Buying and holding passive investment vehicles like the S&P 500 is a crude approach to what an investor really cares about for his or her own personal circumstances.
While I don't necessarily agree with the entire statement it is the case that personal circumstances trump everything else. There are several points here.
In no particular order...tolerances for normal stock market volatility is a big one. The building block here is probably during normal market corrections and bear cycles and then realizing 2008 was not normal but that type of decline can happen every so often. The answer here is proper asset allocation, some sort of defensive strategy or a combo of both.
Personal savings rate is very important and at least partially dictated by volatility tolerance. Someone who no matter what cannot tolerate more than a 10% decline is probably going to have a low exposure to equities. This is ok but the tradeoff is a higher savings rate to compensate for forgone growth, the expectation of working longer, a more modest lifestyle than probably hoped for or a combo of all three.
Likely health or lack thereof will be a factor in personal circumstances. My firefighting experiences show that aging and health are very individual things. On medical calls I have encountered people in their 40s and 50s with many health problems. I've also fought fires with guys in their 60s and 70s who were just as physically capable as guys in their 20s. This can be a serious reality check for people and I do not minimize the difficulty but these sorts of issues are a part of a comprehensive financial plan.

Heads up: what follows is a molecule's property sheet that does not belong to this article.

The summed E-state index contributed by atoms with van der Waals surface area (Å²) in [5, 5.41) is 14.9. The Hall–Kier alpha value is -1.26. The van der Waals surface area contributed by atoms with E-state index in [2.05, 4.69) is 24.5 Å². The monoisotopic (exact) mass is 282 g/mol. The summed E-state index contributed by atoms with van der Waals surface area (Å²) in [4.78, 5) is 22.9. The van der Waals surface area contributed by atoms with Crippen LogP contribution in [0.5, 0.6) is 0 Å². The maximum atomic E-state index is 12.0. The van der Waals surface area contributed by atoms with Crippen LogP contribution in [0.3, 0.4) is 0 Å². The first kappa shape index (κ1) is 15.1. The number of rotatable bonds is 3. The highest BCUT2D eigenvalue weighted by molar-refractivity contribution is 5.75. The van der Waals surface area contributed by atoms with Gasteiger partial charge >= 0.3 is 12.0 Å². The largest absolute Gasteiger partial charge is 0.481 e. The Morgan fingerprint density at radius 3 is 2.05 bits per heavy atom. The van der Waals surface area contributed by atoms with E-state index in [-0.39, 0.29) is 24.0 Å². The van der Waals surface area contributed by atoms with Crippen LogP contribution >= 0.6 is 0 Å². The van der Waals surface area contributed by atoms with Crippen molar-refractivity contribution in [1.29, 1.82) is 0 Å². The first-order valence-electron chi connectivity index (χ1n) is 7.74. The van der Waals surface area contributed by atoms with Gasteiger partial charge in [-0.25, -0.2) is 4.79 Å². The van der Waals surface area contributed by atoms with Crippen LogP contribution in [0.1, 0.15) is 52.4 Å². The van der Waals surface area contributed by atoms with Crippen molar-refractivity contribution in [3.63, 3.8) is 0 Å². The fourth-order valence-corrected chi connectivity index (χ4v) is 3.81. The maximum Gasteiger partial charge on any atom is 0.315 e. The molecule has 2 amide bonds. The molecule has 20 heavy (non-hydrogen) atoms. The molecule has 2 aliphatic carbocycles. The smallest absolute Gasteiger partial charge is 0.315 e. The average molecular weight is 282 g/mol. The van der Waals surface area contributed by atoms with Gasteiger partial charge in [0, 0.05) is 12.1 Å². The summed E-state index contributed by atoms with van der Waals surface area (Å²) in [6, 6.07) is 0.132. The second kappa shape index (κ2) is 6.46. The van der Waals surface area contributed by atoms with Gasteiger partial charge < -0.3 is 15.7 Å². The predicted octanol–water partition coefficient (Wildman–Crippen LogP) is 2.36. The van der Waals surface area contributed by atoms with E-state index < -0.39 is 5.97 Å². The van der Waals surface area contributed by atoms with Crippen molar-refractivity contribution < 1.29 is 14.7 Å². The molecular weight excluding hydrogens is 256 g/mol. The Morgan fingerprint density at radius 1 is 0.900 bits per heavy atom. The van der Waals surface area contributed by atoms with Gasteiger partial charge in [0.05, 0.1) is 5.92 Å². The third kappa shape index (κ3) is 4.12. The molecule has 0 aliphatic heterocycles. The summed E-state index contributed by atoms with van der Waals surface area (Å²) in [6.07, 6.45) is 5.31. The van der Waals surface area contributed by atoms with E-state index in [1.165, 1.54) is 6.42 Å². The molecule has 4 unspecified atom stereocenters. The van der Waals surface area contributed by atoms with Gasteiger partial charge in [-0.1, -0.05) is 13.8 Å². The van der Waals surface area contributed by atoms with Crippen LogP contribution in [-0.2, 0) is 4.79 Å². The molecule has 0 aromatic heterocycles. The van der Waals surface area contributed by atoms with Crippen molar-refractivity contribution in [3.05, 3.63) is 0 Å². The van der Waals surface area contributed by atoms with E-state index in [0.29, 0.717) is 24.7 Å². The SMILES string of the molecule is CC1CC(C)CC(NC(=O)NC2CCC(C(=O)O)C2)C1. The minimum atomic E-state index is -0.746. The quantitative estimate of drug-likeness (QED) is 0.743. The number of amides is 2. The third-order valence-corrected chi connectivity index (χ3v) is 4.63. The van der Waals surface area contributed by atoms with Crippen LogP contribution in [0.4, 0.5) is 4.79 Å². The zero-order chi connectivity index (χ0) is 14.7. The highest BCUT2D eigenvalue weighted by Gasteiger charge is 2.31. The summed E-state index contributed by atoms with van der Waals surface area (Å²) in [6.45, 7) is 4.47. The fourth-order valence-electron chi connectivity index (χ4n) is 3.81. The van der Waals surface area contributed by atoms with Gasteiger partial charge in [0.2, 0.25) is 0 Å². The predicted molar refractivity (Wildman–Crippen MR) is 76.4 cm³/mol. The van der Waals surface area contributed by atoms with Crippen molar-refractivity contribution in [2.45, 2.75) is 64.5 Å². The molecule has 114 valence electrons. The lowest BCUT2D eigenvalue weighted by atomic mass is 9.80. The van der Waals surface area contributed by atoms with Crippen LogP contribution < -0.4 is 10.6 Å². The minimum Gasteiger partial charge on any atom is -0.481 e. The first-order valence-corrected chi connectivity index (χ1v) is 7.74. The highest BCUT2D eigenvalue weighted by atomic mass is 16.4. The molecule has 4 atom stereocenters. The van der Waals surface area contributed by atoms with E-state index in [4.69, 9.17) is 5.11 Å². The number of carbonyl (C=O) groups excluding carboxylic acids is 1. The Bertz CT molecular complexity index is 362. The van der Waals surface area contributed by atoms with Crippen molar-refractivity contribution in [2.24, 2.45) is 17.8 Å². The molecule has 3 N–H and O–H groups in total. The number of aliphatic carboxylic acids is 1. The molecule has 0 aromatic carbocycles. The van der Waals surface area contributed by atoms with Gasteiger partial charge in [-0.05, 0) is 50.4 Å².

People also need to take inventory of their beliefs and how they should factor in to their finances. The easy example is leaving money to children. I've met people who believe it is a moral obligation to leave money to their children and others who believe it is absolutely the wrong thing to do. There is no wrong answer, just a personal belief and there are others too to sort out.
People who are lucky enough to live below their means are going to have an easier time with saving, absorbing financial shocks and being able to take what the market gives. As an example, someone living a $40,000 lifestyle on a $100,000 income can have a very high savings rate, will have an easier time finding income to cover their expenses if they lose their $100k job and is less likely to have to get a certain return. What I mean by that last one is that in the last ten years it was very unlikely to have averaged 10% per year as the SPX averaged 5.5% so anyone planning to retire in 2012 and needing 10% in that last ten years now has a problem.
Figuring all of this out can and hopefully will make investing a little easier, psychologically, as a more suitable portfolio can be constructed such that it takes on the proper amount of risk and volatility.
And as a friendly reminder, if you live in one of those weird states with daylight savings time, don't forget that the time changed overnight (old joke as I live in one of the two states without daylight savings time).